Migration is a means of levelling out the supply and demand of labour.  This can help to overcome national differences in economic performance, and it is one reason why free movement of labour is mandatory in the EU single market.  As reported in an Observer article, The Polish plumber who fixed the vote, London was famously grateful for the presence of Polish plumbers in the early 21st century.  Their customers benefited from lower prices, as noted on the Polish Plumbers website.  Their trade rivals were not pleased, but the influx did not lead to any reported unemployment of plumbers at that time.

Immigrants create new demand for goods and services from existing suppliers and they can revitalise run-down urban areas by setting up new businesses, as with the influx of Mexicans into New Orleans after the 2006 floods – as reported in the article, Grateful for Immigrants.  (Their impact on unemployment in that example was to slightly reduce it overall).

An Economist leader, The magic of diasporas, observed that trade links can be more easily developed by making use of the family networks of immigrants from other countries.

Foreign students are potential immigrants with a ready-made path for integration into the destination country.  According to an IIE report, Economic Impact of International Students, “International students contributed $45 billion to the U.S. economy in 2018, according to the U.S. Department of Commerce” and “often lead to longer-term business relationships and economic benefits”.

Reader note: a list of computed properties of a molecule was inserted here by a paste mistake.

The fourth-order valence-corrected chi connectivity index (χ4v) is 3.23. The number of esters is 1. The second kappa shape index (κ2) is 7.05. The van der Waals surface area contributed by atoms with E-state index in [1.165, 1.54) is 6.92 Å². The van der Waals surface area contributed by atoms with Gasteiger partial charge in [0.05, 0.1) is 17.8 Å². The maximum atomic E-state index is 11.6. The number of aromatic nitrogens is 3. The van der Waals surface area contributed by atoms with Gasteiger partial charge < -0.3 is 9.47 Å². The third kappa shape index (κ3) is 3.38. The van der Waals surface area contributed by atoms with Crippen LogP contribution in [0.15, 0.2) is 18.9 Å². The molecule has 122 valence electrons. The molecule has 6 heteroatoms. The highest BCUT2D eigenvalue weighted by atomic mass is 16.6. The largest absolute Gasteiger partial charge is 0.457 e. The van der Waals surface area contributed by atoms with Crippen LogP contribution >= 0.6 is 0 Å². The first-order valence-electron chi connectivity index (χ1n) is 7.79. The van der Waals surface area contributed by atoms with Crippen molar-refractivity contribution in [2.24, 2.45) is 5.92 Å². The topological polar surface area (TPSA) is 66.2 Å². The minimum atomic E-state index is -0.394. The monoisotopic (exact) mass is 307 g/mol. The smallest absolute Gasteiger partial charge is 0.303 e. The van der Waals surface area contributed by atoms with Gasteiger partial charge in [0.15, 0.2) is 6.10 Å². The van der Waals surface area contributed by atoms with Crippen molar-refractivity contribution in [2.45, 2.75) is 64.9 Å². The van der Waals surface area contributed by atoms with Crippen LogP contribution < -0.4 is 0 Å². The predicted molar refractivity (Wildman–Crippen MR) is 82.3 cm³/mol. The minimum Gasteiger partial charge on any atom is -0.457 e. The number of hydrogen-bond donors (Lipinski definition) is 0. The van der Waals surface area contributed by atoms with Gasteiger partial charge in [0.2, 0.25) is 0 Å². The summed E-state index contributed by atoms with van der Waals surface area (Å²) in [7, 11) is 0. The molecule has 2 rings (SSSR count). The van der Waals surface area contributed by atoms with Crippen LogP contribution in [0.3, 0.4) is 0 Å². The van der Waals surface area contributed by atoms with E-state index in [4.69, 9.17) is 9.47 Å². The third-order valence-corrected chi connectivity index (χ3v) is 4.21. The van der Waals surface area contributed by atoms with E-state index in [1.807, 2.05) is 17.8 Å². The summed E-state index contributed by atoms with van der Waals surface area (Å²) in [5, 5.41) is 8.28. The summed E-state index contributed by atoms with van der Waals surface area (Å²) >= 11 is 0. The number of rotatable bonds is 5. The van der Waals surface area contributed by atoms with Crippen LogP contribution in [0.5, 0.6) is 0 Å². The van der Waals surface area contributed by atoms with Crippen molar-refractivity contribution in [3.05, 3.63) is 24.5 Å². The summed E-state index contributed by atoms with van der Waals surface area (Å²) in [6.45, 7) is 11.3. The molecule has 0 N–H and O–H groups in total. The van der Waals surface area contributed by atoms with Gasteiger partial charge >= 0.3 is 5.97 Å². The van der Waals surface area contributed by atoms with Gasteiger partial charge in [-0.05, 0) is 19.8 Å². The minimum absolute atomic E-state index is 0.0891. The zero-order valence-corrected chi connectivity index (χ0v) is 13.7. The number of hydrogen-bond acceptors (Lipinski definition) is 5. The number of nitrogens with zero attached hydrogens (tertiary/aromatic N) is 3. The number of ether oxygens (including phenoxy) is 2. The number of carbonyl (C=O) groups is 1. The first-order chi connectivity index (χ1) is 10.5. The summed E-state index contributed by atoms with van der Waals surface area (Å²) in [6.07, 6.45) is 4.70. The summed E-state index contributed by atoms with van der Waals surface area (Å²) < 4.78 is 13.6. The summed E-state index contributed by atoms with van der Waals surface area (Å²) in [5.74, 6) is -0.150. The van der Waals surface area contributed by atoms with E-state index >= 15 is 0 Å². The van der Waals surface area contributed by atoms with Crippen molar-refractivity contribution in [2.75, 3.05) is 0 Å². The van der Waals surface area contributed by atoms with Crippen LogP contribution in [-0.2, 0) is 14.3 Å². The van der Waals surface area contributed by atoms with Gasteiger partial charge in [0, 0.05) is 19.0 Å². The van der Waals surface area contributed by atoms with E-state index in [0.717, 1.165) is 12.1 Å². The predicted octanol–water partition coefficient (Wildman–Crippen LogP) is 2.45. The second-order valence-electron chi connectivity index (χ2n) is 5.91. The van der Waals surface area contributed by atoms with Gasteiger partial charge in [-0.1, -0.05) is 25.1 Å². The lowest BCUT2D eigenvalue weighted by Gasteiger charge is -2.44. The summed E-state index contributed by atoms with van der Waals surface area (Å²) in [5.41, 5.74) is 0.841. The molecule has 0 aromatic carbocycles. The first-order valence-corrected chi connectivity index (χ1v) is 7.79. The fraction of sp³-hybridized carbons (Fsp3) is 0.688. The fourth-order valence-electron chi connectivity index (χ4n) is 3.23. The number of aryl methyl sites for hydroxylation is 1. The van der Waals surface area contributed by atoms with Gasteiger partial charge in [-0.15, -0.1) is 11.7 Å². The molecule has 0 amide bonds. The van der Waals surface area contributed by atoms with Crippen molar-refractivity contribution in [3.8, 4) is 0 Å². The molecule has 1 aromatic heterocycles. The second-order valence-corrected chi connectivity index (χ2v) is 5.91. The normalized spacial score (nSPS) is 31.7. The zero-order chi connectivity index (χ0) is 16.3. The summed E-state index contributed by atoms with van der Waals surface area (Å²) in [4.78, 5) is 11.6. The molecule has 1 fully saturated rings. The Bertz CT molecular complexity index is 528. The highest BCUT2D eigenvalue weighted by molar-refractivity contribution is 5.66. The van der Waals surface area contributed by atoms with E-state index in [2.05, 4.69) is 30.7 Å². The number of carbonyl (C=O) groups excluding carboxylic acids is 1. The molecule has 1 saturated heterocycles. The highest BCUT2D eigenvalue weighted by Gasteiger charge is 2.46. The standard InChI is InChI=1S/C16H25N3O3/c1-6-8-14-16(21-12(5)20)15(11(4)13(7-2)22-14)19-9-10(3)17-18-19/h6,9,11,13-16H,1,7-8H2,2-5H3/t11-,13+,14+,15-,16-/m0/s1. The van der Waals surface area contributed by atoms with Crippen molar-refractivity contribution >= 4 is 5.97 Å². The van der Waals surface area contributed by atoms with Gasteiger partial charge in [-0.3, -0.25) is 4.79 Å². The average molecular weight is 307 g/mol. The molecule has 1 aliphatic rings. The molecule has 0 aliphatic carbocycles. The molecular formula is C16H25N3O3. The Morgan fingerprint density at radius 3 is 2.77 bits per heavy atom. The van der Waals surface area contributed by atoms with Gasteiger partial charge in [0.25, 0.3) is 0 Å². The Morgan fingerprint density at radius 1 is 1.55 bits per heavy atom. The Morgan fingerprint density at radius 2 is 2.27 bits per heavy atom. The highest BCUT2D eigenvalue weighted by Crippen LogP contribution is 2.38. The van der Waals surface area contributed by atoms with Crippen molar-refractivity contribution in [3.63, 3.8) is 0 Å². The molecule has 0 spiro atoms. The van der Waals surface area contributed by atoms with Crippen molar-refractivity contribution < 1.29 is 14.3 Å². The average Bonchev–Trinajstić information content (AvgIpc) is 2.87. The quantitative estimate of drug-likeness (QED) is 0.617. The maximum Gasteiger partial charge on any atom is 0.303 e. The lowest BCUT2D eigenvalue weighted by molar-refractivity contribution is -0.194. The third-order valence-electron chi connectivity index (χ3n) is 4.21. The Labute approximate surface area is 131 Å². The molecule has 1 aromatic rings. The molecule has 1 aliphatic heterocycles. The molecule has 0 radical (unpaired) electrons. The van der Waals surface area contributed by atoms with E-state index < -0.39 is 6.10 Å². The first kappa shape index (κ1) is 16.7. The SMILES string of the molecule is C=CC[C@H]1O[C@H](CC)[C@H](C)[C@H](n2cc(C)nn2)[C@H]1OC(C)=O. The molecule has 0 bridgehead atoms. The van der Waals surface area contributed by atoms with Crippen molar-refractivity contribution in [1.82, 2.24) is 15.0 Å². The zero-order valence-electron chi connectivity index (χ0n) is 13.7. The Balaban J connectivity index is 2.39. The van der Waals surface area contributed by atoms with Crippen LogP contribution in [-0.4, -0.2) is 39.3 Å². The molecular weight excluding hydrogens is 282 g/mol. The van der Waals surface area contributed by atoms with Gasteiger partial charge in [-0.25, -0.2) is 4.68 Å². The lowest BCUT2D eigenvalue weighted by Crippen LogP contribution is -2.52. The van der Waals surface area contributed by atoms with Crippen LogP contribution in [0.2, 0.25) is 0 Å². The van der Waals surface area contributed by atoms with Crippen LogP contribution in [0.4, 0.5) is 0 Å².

Immigration has few economic drawbacks (which are temporary) and many benefits.  It creates political challenges, though, if there are large numbers involved (6.7.8).  The political problems, such as housing and education, need to be solved – but it is dishonest to suggest that immigration harms the economy.

Conversely, arbitrary limits on immigration can damage the economy, equivalent to having a shortage of electricity or raw materials:

●  A failure to recruit necessary skills will limit a company’s growth. This reduces the government’s tax receipts.

●  Paying more for labour would lead to an increase in an employer’s costs which, if passed on as higher prices penalises the consumers, and reduces overall demand.

Only if immigrants are not able to work for some reason, and claim benefits, do they become a drag on the economy – but most find work, which was why many of them came.  The White House published a blog post, The Economic Benefits of Extending Permanent Legal Status to Unauthorized Immigrants, which noted that:

“Allowing currently unauthorized workers to engage fully in the labor force would not only benefit the immigrants and their families, but society as a whole.”

Politicians who limit immigration do so for political, not economic, reasons.  They rely on people not understanding economics – and some seek popularity by demonising immigrants.  The politics of immigration are discussed later (6.7.4).


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This page is intended to form part of Edition 4 of the Patterns of Power series of books.  An archived copy of it is held at https://www.patternsofpower.org/edition04/3433.htm.